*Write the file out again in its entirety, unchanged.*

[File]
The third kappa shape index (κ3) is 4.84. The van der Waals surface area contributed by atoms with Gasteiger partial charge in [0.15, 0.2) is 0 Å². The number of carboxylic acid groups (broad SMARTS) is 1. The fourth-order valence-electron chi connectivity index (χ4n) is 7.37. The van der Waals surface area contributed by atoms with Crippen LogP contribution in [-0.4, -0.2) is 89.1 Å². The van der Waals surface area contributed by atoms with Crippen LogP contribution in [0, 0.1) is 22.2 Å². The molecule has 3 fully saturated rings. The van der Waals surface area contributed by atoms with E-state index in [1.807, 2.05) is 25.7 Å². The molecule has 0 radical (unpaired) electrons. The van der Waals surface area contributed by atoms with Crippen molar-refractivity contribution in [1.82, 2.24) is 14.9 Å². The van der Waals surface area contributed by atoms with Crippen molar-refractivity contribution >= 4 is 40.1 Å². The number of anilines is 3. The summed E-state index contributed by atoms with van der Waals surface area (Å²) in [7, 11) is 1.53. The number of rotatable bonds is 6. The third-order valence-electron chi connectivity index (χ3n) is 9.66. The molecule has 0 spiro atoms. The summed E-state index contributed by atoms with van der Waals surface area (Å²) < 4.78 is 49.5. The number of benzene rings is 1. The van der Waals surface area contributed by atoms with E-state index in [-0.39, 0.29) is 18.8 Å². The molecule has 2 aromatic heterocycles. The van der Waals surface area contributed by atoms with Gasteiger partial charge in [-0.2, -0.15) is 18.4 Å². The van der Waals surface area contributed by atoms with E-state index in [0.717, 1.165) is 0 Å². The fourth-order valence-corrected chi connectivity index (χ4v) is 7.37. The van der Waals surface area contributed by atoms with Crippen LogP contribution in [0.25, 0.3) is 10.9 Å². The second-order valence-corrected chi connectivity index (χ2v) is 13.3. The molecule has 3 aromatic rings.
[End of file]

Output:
The third kappa shape index (κ3) is 4.84. The van der Waals surface area contributed by atoms with Gasteiger partial charge in [0.15, 0.2) is 0 Å². The number of carboxylic acid groups (broad SMARTS) is 1. The fourth-order valence-electron chi connectivity index (χ4n) is 7.37. The van der Waals surface area contributed by atoms with Crippen LogP contribution in [-0.4, -0.2) is 89.1 Å². The van der Waals surface area contributed by atoms with Crippen LogP contribution in [0, 0.1) is 22.2 Å². The molecule has 3 fully saturated rings. The van der Waals surface area contributed by atoms with E-state index in [1.807, 2.05) is 25.7 Å². The molecule has 0 radical (unpaired) electrons. The van der Waals surface area contributed by atoms with Crippen molar-refractivity contribution in [1.82, 2.24) is 14.9 Å². The van der Waals surface area contributed by atoms with Crippen molar-refractivity contribution >= 4 is 40.1 Å². The number of anilines is 3. The summed E-state index contributed by atoms with van der Waals surface area (Å²) in [7, 11) is 1.53. The number of rotatable bonds is 6. The third-order valence-electron chi connectivity index (χ3n) is 9.66. The molecule has 0 spiro atoms. The summed E-state index contributed by atoms with van der Waals surface area (Å²) < 4.78 is 49.5. The number of benzene rings is 1. The van der Waals surface area contributed by atoms with E-state index in [-0.39, 0.29) is 18.8 Å². The molecule has 2 aromatic heterocycles. The van der Waals surface area contributed by atoms with Gasteiger partial charge in [-0.2, -0.15) is 18.4 Å². The van der Waals surface area contributed by atoms with E-state index in [0.717, 1.165) is 0 Å². The fourth-order valence-corrected chi connectivity index (χ4v) is 7.37. The van der Waals surface area contributed by atoms with Crippen LogP contribution in [0.25, 0.3) is 10.9 Å². The second-order valence-corrected chi connectivity index (χ2v) is 13.3. The molecule has 3 aromatic rings.